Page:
National Particle Component Toxicity (NPACT) Initiative: Integrated Epidemiologic and Toxicologic Studies of the Health Effects of Particulate Matter Components

NPACT Study 1. Subchronic Inhalation Exposure of Mice to Concentrated Ambient PM2.5 from Five Airsheds Lung-Chi Chen and Morton Lippmann

NPACT Study 2. In Vitro and in Vivo Toxicity of Exposure to Coarse, Fine, and Ultrafine PM from Five Airsheds Terry Gordon, Morton Lippmann, Arthur Nádas, and Christina Hickey

NPACT Study 3. Time-Series Analysis of Mortality, Hospitalizations, and Ambient PM2.5 and Its Components Kazuhiko Ito, Zev Ross, Jiang Zhou, Arthur Nádas, Morton Lippmann, and George D. Thurston

NPACT Study 4. Mortality and Long-Term Exposure to PM2.5 and Its Components in the American Cancer Society's Cancer Prevention Study II Cohort George D. Thurston, Kazuhiko Ito, Ramona Lall, Richard T. Burnett, Michelle C. Turner, Daniel Krewski, Yuanli Shi, Michael Jerrett, Susan M. Gapstur, W. Ryan Diver, and C. Arden Pope III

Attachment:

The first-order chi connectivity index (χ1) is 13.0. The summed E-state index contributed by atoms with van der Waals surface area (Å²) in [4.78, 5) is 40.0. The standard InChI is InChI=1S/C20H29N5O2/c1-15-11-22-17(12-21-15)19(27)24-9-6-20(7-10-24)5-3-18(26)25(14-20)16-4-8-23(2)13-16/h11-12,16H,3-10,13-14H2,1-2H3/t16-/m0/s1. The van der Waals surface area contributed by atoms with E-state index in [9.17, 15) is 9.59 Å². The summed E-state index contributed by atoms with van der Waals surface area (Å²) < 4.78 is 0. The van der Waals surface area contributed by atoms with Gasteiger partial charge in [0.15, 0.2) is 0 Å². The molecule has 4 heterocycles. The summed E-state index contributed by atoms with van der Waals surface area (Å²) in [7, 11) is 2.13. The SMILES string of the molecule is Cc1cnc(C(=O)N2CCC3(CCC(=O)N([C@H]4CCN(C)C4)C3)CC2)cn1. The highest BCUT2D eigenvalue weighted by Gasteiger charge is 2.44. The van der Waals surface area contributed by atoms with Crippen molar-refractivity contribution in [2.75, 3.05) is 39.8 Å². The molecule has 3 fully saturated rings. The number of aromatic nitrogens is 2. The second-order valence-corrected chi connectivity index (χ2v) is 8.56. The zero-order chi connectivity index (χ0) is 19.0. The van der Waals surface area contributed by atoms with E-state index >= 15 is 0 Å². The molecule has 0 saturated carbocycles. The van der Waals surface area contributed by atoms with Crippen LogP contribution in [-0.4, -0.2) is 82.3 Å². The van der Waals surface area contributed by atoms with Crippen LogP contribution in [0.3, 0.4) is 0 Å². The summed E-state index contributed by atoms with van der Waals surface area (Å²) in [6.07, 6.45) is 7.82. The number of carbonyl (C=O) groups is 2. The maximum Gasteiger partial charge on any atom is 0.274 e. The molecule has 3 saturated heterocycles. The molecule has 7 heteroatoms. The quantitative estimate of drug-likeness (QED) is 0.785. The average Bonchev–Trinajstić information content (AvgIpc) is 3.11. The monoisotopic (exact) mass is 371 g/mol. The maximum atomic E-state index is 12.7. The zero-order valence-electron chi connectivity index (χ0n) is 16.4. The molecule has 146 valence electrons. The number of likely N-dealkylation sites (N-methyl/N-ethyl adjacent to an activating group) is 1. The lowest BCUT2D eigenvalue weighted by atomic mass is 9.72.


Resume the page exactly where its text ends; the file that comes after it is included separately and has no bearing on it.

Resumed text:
This report describes the results of a study of long-term effects of PM components in the American Cancer Society's Cancer Prevention Study II cohort; a time-series study of short-term effects of PM components on cardiovascular and other diseases in people living in 150 U.S. cities; and two toxicologic studies in animals exposed by inhalation to concentrated ambient particles, and in animals and human cells exposed to particles collected on filters from five different airsheds across the United States. This report, along with Research Report 178 (Vedal et al.), is one of HEI's National Particle Component Toxicity (NPACT) studies, which describe the most systematic multidisciplinary studies to date to investigate the health effects of PM components in humans and animal models at locations across the United States where the effects of PM sources and components may differ. The report includes a Commentary and a Synthesis by the NPACT Review Panel.